If you’re not feeling quite yourself today you aren’t alone. Today is statistically the most depressing day of the year (actually, there’s some disagreement about the actual date but that’s another post for another blog). Why is today the most depressing day of the year? According to a very “scientific formula” that takes account of weather conditions, debt, distance from Christmas… and just the fact that it’s Monday, this day in January is the one where you’ll feel the most… blah.
Are you letting little studio annoyances contribute to your Blue Monday? We’re hoping this blog post can provide a different perspective to help you turn your Blue Monday into Motivation Monday.
I haven’t ever shared this story as it’s quite a personal one. But I’m reminded of it every time I hear a piano teacher refuse to take on a student because they only have a digital piano, or get frustrated and consider dropping a child who makes slow progress, or throw their hands up in frustration when a soccer game disrupts practice… or just generally get bogged down in the annoyances associated with our job. People can annoy us. People don’t always do what we want them to do. Blue Monday or not, it’s really easy to commiserate on any day.
But because of this story that I’m about to share with you, I personally never lose sight of what it means to be a piano teacher. And so those little annoyances in my job-life stay just that… little.
I’m hoping it affects you in a similar way.
What it Means to be a Piano Teacher
Aiden (name changed) was my very first piano student. He was sweet, very shy, and he tried really hard but his two outgoing sisters quickly breezed past him in his method book in a matter of months. I really had to flex my teaching muscles with Aiden; tried everything I could think of to make it click for him. He sort of practiced and he slowly progressed. He was not all that interested but he was too sweet to say so.
However, flash forward 8 years and Aiden was still my student. By then we had tossed his method books to the side and had found what made him tick: he was afire with a love for composing. We came up with great titles like “Chicago Cry” that were oh so cool. Other kids in the studio chose to play his pieces at recitals (to his blushing delight). He and I composed reams of really cool sounding pop and punk music. His reading skills were still shaky and his technique was not stellar. But he loved the piano.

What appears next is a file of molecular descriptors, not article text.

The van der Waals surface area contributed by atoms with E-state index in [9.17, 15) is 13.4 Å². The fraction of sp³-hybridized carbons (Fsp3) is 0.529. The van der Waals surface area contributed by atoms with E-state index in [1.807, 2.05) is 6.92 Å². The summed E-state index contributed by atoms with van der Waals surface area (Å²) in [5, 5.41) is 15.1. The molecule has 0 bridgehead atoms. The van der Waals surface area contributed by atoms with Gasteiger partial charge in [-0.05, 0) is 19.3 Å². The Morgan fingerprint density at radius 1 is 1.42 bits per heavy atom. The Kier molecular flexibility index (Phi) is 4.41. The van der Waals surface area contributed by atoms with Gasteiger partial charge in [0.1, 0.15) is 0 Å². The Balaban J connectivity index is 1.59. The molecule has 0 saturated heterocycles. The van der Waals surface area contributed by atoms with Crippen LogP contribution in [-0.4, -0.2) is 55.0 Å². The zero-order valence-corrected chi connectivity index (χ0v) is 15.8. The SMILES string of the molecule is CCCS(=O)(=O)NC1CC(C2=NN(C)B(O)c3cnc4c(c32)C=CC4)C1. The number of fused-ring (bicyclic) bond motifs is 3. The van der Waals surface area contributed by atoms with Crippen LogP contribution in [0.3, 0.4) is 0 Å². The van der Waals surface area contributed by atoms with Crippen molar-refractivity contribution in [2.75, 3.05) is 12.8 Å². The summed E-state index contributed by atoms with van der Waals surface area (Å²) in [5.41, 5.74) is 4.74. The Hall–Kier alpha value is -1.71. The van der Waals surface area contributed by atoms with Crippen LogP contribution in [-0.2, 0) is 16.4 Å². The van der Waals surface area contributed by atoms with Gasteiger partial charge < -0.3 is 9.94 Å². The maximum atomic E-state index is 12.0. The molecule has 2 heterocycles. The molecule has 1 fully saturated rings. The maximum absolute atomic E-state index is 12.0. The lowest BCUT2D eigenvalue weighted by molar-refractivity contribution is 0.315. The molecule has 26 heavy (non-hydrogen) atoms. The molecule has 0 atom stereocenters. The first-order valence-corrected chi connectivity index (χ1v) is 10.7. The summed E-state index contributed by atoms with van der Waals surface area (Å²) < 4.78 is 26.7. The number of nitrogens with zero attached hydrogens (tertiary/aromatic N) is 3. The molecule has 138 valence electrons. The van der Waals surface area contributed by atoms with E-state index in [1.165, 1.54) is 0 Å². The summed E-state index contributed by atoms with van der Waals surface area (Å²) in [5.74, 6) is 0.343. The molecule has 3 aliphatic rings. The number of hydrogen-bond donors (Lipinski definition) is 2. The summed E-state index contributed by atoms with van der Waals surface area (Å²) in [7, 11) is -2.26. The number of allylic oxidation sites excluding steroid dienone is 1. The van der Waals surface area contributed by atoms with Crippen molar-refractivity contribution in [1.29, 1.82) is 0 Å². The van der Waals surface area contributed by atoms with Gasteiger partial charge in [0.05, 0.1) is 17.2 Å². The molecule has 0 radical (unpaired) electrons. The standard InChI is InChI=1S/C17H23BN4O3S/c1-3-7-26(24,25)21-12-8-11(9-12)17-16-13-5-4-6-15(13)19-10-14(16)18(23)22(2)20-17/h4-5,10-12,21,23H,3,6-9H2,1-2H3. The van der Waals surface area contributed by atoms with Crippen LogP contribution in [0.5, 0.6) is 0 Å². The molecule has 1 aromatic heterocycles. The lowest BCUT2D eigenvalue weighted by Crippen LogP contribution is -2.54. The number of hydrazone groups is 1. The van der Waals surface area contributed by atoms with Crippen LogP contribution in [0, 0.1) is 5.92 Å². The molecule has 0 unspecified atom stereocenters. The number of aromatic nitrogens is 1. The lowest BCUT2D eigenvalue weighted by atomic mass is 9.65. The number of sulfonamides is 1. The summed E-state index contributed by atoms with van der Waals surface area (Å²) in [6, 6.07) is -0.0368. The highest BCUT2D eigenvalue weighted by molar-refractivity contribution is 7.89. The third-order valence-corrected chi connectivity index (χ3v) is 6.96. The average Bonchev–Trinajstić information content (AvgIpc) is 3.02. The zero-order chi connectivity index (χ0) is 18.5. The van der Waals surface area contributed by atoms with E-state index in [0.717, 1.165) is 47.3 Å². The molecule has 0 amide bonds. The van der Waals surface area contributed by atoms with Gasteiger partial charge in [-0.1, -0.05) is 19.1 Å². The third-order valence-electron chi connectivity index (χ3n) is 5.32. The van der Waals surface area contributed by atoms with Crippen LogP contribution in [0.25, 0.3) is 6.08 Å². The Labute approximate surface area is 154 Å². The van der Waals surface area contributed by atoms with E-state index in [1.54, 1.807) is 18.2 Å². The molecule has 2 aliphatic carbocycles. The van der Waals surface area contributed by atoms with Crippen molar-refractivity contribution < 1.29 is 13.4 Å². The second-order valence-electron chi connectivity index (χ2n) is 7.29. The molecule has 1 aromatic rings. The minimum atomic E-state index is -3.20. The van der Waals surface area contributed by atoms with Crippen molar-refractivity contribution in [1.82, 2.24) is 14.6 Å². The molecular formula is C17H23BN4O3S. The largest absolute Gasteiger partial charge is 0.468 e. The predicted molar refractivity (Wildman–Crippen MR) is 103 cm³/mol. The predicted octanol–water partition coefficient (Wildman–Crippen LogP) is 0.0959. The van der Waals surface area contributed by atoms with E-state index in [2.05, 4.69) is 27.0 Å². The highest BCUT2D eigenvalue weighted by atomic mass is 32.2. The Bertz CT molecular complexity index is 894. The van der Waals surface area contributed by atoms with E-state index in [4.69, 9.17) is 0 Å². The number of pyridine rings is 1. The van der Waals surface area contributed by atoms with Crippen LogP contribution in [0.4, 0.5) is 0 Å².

Along the way, shy Aiden became confident. When he went off to a private high school he landed roles in their musicals playing the outlandish characters. Whenever I ran into his Mom she would comment on how much his piano lessons had affected him. How I had affected him.
I was in Copenhagen when I read the news on Facebook that Aiden had tragically passed away in a car crash just two weeks after his high school graduation. He had fallen asleep at the wheel. I was devastated. Being so far away, I didn’t have immediate contact with his family, but when I returned home those same words came from his tearful mom: what a large part I had played in his life, and how his piano lessons had made such an impact. When I visited his family nearly 3 years after his passing, his piece Chicago Cry was open on their piano.
Would it really have mattered if Aiden didn’t have an ideal acoustic piano at home? If he spent all of his lesson time composing instead of playing Bach? If he didn’t always practice – sometimes for weeks? If his parents placed equal importance on basketball?
Not now. What did matter was that joyful music-making was a large part of his too-short life. And because of this, I will be forever mindful of what it truly means to teach piano.
So, toss your Blue Monday blues to the side… because you are making a real difference in the lives of so many, and those little, niggly annoyances are a small price to pay for this opportunity we’ve been given.